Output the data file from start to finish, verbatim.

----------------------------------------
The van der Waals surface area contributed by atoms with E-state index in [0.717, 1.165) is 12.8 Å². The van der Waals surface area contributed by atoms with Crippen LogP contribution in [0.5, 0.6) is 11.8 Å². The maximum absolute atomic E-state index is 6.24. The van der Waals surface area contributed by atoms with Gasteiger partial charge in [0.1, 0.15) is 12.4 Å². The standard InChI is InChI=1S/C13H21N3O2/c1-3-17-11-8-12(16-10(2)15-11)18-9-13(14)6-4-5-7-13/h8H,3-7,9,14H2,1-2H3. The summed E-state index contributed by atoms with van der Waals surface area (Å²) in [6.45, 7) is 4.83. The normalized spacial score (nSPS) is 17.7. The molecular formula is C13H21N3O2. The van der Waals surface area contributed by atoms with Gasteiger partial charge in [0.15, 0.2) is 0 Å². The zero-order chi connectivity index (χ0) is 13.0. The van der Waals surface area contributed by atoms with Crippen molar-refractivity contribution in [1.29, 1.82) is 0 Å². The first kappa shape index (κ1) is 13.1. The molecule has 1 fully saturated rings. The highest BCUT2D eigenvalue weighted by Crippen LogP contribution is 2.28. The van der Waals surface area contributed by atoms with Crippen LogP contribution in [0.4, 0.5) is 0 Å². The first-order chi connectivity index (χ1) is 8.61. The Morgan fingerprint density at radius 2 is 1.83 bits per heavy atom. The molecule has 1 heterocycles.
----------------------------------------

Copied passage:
The van der Waals surface area contributed by atoms with E-state index in [0.717, 1.165) is 12.8 Å². The van der Waals surface area contributed by atoms with Crippen LogP contribution in [0.5, 0.6) is 11.8 Å². The maximum absolute atomic E-state index is 6.24. The van der Waals surface area contributed by atoms with Gasteiger partial charge in [0.1, 0.15) is 12.4 Å². The standard InChI is InChI=1S/C13H21N3O2/c1-3-17-11-8-12(16-10(2)15-11)18-9-13(14)6-4-5-7-13/h8H,3-7,9,14H2,1-2H3. The summed E-state index contributed by atoms with van der Waals surface area (Å²) in [6.45, 7) is 4.83. The normalized spacial score (nSPS) is 17.7. The molecular formula is C13H21N3O2. The van der Waals surface area contributed by atoms with Gasteiger partial charge in [0.15, 0.2) is 0 Å². The zero-order chi connectivity index (χ0) is 13.0. The van der Waals surface area contributed by atoms with Crippen molar-refractivity contribution in [1.29, 1.82) is 0 Å². The first kappa shape index (κ1) is 13.1. The molecule has 1 fully saturated rings. The highest BCUT2D eigenvalue weighted by Crippen LogP contribution is 2.28. The van der Waals surface area contributed by atoms with Crippen LogP contribution in [0.4, 0.5) is 0 Å². The first-order chi connectivity index (χ1) is 8.61. The Morgan fingerprint density at radius 2 is 1.83 bits per heavy atom. The molecule has 1 heterocycles.